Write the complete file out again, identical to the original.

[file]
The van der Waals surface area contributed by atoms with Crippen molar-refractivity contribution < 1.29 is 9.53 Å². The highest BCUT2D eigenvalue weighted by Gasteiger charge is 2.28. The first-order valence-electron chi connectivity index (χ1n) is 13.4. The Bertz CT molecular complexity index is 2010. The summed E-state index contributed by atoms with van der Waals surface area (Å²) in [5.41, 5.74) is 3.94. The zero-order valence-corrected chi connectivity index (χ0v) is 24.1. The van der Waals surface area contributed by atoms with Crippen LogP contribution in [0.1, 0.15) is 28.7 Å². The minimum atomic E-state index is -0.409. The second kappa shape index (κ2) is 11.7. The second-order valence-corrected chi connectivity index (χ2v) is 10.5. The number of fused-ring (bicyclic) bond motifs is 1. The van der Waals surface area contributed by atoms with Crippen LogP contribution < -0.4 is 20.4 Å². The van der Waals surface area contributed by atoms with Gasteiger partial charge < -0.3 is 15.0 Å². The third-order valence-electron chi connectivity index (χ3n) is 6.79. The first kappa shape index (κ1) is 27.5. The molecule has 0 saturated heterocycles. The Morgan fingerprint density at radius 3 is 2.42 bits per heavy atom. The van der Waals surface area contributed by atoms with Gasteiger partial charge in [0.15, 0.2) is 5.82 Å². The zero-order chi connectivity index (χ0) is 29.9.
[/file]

The van der Waals surface area contributed by atoms with Crippen molar-refractivity contribution < 1.29 is 9.53 Å². The highest BCUT2D eigenvalue weighted by Gasteiger charge is 2.28. The first-order valence-electron chi connectivity index (χ1n) is 13.4. The Bertz CT molecular complexity index is 2010. The summed E-state index contributed by atoms with van der Waals surface area (Å²) in [5.41, 5.74) is 3.94. The zero-order valence-corrected chi connectivity index (χ0v) is 24.1. The van der Waals surface area contributed by atoms with Crippen LogP contribution in [0.1, 0.15) is 28.7 Å². The minimum atomic E-state index is -0.409. The second kappa shape index (κ2) is 11.7. The second-order valence-corrected chi connectivity index (χ2v) is 10.5. The number of fused-ring (bicyclic) bond motifs is 1. The van der Waals surface area contributed by atoms with Crippen LogP contribution < -0.4 is 20.4 Å². The van der Waals surface area contributed by atoms with Gasteiger partial charge < -0.3 is 15.0 Å². The third-order valence-electron chi connectivity index (χ3n) is 6.79. The first kappa shape index (κ1) is 27.5. The molecule has 0 saturated heterocycles. The Morgan fingerprint density at radius 3 is 2.42 bits per heavy atom. The van der Waals surface area contributed by atoms with Gasteiger partial charge in [0.15, 0.2) is 5.82 Å². The zero-order chi connectivity index (χ0) is 29.9.